The institute will conduct interdisciplinary research into contemporary vulnerabilities in modern democratic discourse—how citizens—are informed, debate, and engage with each other and with government. It will then partner with public and private stakeholders and technical experts to investigate real world strategies to ease division and strengthen dialogue.

Contact: Jason Kravitz
Phone: 410.516.3369


Sunflower Foundation (Topeka, KS)

The Sunflower Foundation has awarded a total of $1,085,117 in Capacity Building grants to 67 nonprofit organizations statewide. Capacity Building grants were open to nonprofit organizations providing health care and prevention services to low income, uninsured, and other vulnerable populations in Kansas. Funds provided through this opportunity support implementation of short-term strategies that build core organizational strength by increasing effectiveness, efficiency, quality, safety, impact, and/or sustainability. Over the last 15 years, Sunflower Foundation has awarded 485 Capacity Building grants totaling $8,604,323.

This year, Kansas nonprofits could apply for a maximum of $30,000 for projects to address organizational needs in three priority areas: technology, training and education, and media messaging and communication. Sunflower Foundation 2017 Capacity Building Grants:

  • All Faith Counseling Center of Atchison ($10,265)
  • Atchison Community Health Clinic ($8,576)
  • Attica Hospital District #1 ($12,102)
  • Caritas Clinics, Inc. ($16,200)
  • Catholic Charities of Northern Kansas ($10,627)
  • Central Kansas Mental Health Center ($28,125)
  • Cheyenne County Hospital ($6,416)
  • CLASS LTD ($12,692)
  • Coffeyville Regional Medical Center Foundation ($30,000)
  • COMCARE of Sedgwick County ($16,470)
  • Community Health Center of Southeast Kansas ($30,000)
  • Episcopal Social Services, Inc. ($27,942)
  • Families Together, Inc. ($14,490)
  • Family Service and Guidance Center of Topeka, Inc. ($19,359)
  • Finney County Community Health Coalition, Inc. ($21,200)
  • First Care Clinic Inc. ($15,577)
  • Flint Hills Community Health Center ($30,000)
  • Flinthills Services ($2,795)
  • Florence Crittenton Services ($3,000)
  • Fredonia Regional Hospital ($6,590)
  • Friends of JCDS, Inc. ($21,890)
  • Gove County Medical Center ($29,427)
  • Harper Hospital District #5 ($18,404)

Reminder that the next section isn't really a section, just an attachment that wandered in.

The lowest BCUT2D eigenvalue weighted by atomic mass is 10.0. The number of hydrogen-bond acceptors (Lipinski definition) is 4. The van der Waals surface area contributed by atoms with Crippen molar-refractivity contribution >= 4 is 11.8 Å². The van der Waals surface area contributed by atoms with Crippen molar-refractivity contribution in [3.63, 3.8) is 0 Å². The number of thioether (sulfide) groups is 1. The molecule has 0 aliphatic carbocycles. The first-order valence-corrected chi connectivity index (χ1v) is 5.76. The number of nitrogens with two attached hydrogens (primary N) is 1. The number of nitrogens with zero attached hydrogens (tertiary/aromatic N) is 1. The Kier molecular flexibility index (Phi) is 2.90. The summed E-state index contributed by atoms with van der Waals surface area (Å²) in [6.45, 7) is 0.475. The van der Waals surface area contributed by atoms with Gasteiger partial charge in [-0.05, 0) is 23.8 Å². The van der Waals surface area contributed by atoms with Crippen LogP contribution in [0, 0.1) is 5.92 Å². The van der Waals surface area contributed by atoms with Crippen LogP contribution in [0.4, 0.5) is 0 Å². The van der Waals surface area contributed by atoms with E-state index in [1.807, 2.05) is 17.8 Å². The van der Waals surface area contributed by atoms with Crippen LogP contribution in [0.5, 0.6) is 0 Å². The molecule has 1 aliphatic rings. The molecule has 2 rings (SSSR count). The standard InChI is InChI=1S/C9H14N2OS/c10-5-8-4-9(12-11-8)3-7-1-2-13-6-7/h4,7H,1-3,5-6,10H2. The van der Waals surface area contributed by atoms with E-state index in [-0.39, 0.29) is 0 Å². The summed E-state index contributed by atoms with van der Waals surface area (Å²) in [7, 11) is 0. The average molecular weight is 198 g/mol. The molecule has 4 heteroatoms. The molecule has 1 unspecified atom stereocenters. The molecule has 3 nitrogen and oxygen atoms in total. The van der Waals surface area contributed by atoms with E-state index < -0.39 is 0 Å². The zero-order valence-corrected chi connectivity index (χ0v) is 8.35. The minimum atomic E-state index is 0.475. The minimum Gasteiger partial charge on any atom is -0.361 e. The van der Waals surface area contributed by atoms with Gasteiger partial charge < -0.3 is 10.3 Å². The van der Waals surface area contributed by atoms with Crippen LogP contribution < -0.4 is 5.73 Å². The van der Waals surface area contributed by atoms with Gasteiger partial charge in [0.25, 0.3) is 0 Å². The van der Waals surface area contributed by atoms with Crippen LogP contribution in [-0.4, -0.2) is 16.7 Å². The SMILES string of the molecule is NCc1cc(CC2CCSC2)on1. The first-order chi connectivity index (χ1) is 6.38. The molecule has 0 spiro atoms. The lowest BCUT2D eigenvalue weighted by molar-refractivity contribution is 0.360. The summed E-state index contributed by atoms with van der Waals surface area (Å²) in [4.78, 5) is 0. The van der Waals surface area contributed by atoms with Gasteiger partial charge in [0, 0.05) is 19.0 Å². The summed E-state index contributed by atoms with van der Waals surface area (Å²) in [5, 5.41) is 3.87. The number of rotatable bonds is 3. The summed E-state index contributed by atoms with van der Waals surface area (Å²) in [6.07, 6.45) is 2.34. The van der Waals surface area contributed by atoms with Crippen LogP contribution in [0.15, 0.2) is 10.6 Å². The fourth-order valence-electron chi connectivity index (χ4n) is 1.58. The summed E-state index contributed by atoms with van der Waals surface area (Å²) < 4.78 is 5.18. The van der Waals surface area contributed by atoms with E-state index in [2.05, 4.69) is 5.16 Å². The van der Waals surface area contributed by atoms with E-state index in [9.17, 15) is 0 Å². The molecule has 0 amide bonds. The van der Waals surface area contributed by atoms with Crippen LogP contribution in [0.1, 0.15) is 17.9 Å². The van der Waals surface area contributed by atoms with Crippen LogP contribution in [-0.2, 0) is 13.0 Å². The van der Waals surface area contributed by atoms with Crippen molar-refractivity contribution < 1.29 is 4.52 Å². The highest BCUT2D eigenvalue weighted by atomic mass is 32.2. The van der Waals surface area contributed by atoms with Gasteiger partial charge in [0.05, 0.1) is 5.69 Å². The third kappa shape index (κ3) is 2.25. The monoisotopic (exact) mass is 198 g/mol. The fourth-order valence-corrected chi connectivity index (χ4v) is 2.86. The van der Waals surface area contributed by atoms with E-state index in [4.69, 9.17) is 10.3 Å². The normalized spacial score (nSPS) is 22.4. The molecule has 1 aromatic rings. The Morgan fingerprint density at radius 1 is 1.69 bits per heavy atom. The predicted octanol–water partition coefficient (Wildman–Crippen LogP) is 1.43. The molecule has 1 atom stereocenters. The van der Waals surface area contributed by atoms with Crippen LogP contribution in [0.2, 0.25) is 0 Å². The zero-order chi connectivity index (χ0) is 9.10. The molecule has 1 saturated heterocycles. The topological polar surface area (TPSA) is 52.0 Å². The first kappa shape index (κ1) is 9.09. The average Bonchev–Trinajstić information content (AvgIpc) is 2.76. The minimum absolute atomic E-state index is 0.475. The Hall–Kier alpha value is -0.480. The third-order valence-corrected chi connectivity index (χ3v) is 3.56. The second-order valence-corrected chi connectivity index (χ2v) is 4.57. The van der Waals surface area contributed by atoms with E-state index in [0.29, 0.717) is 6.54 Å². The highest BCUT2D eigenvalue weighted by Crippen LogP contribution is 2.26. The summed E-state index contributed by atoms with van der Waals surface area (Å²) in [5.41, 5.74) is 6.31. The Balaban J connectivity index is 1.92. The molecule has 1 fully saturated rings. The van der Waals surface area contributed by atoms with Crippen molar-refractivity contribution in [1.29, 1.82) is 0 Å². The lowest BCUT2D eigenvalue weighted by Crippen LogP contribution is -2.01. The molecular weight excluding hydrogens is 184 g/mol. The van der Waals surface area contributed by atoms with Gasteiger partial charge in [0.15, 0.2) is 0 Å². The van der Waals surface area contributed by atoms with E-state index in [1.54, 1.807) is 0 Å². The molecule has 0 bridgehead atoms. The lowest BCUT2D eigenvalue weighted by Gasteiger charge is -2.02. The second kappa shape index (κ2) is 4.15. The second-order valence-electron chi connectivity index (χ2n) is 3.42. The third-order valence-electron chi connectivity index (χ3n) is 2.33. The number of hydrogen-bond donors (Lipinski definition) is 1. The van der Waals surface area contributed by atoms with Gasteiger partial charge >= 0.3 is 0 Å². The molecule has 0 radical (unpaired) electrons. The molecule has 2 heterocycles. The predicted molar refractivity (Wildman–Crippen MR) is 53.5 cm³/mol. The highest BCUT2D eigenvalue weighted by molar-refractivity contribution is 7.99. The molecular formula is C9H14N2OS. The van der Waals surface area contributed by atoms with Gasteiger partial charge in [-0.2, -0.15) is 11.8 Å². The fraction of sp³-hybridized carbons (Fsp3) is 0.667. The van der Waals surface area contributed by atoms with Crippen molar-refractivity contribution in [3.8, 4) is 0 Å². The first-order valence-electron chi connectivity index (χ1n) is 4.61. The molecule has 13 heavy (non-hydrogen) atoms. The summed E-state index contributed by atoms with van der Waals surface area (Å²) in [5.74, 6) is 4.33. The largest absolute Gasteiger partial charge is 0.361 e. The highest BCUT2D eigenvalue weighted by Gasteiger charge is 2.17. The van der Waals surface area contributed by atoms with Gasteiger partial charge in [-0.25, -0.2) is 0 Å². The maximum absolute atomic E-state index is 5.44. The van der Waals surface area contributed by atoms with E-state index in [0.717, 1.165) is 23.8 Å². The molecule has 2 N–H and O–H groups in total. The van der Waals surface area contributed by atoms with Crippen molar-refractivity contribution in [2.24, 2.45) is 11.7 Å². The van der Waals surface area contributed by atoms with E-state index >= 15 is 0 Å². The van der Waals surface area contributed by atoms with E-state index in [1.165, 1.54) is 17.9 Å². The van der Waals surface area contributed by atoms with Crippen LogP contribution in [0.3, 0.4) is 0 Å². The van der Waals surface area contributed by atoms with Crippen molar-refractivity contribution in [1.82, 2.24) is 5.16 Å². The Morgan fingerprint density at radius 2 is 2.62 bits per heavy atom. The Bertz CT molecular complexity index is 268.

• Hays Area Children's Center ($5,455)
  • Health Partnership Clinic ($30,000)
  • Historic Northeast Midtown Association, Inc. ($17,180)
  • Hunter Health Clinic ($12,825)
  • Infant Toddler Services of Johnson County ($6,040)
  • Integrated Behavioral Technologies Inc. ($25,000)
  • Inter-Faith Ministries ($26,240)
  • Kansas Action for Children, Inc. ($9,000)
  • Kansas Association for the Medically Underserved ($21,600)
  • Kansas CASA Association ($26,956)
  • Kansas Food Bank ($27,000)
  • Kansas Learning Center for Health, Inc. ($11,388)
  • Labette County Emergency Assistance ($2,797)
  • Lawrence Community Food Alliance ($23,420)
  • Live Well Live Atchison ($8,105)
  • Logan County Health Service ($26,029)
  • Medical Loan Closet of Wichita, Inc. ($4,400)
  • Medical Service Bureau, Inc. ($5,292)
  • Mental Health Association of South Central Kansas ($23,250)
  • Morris County Hospital ($15,790)
  • Mt. Hope Sanctuary, Inc. ($6,000)
  • NAMI Kansas, Inc. ($25,000)
  • K-State Research and Extension ($13,805)
  • Norton County Hospital ($23,224)
  • Oral Health Kansas, Inc. ($13,455)
  • Prairie Independent Living Resource Center ($2,918)
  • Rainbows United, Inc. ($22,586)
  • Reno County Health Department ($25,191)
  • Russell Child Development Center ($9,182)
  • Senior Services, Inc. of Wichita ($30,000)
  • Sheltered Living, Inc. ($18,099)
  • Sheridan County Health Complex ($5,284)
  • Southwest Boulevard Family Health Care ($16,207)
  • Spring River Mental Health & Wellness ($19,766)
  • Sumner Mental Health Center ($23,970)
  • The Arc of Sedgwick County Inc. ($4,409)
  • The Capper Foundation ($6,290)
  • The Cedar House Foundation ($8,909)
  • Thrive Allen County, Inc. ($18,393)
  • Topeka Community Cycle Project ($1,900)
  • Washington County Health Department & Home Health Agency ($7,200)
  • Wichita Children's Home ($28,340)
  • Wichita Family Crisis Center ($5,075)
  • Wilson Medical Center ($30,000)

Contact: Phil Cauthon
Phone: 785.232.3000